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NBA lays out a blueprint for other major sports with a playoff bubble

Beginning amidst continual speculation of what a return to sports would be like, following the national state of emergency caused by the COVID-19 pandemic, the NBA emerged with their solution to keep players safe and continue their season. NBA Commissioner Adam Silver came forth with a proposed invitational tournament, assembled by the league’s governors and the players association, for the league’s seeded playoff teams and remaining teams just outside of the last playoff spots in each conference. A total of 22 teams, including all players and staff, traveled down to Disney World in Orlando, Florida, and committed to staying inside the assembled “bubble,” as it’s been dubbed by league officials. 

All team members that have entered the bubble are tested regularly and are required to stay inside of the facilities until the completion of their respective playoff runs. The league has allowed players to leave in emergency situations, while also boasting their own auxiliary services to keep players healthy, well-fed and entertained amidst their prolonged stay away from friends and family. The duration of the bubble, following initial screenings for all teams, spans from June 22 to Oct. 13, which stands as quite the predicament for players around the league. Though the enjoyment of playing the sport they love is apparent, players are also committing to these extended stays away from family, with the option to return home coming only after they’ve been knocked out of the playoffs. This new factor, unlike anything that has been an exterior pressure during the league’s playoffs, will really stand to test the mental willpower of teams to stay locked in and drive for a title.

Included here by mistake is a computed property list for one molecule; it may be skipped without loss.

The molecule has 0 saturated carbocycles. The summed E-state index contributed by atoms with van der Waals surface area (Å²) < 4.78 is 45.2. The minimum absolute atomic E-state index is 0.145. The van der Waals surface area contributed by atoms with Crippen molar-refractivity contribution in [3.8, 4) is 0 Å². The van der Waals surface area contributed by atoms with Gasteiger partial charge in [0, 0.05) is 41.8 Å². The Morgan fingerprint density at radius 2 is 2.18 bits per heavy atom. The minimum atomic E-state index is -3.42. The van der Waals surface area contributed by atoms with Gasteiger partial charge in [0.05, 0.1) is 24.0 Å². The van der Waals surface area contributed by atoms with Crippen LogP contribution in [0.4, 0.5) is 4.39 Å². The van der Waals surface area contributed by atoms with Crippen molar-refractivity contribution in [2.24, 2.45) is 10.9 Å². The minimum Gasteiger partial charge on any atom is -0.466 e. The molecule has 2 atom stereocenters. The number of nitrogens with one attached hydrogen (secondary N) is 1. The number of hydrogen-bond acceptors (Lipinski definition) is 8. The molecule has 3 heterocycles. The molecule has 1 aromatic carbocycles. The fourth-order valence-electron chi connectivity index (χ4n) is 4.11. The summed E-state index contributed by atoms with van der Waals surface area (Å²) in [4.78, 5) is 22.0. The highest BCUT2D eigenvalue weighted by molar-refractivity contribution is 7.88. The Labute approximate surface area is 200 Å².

The NBA and the National Basketball Players Association (NBPA) have done a tremendous job of complying with the guidelines that were set, and throughout the entirety of the bubble, there has still not been a single positive COVID-19 test from inside. A major tip of the cap to the players, coaches, medical staff, producers, media and all others present in the bubble for sacrificing being with their families during these trying times in favor of providing hope for people in the form of seeing their favorite sport still being played. 

It is surely an atmosphere none of the players are familiar with, playing in a stadium without the thousands of fans that normally attend the games. It has eliminated all home court and other intangible advantages that come along with a traditional postseason. Some teams adjusted very well, but others have, understandably, struggled to mentally “gear themselves up,”. 

The bubble has provided insight on the up and coming star squads for next season; the Phoenix Suns were the best team in the regular season continuation, going 8-0 in the bubble in an effort to secure the No. 8 seed, but fell just short of the play-in game. The Portland Trailblazers also caught a spark and fought their way into the playoffs, after entering the bubble on the outside of the top eight. The Memphis Grizzlies, who entered the bubble with a strangle-hold for a playoff spot, were unable to get fully in tune and ended up having to participate in the play-in game with Portland, which they lost. 

In the first round, there were few true competitions, as teams such as the Indiana Pacers, Philadelphia 76ers, and Brooklyn Nets, were all swept by their opponents in four games. These immediate knockouts have led to speculation of whether or not certain squads will stay together in the coming season.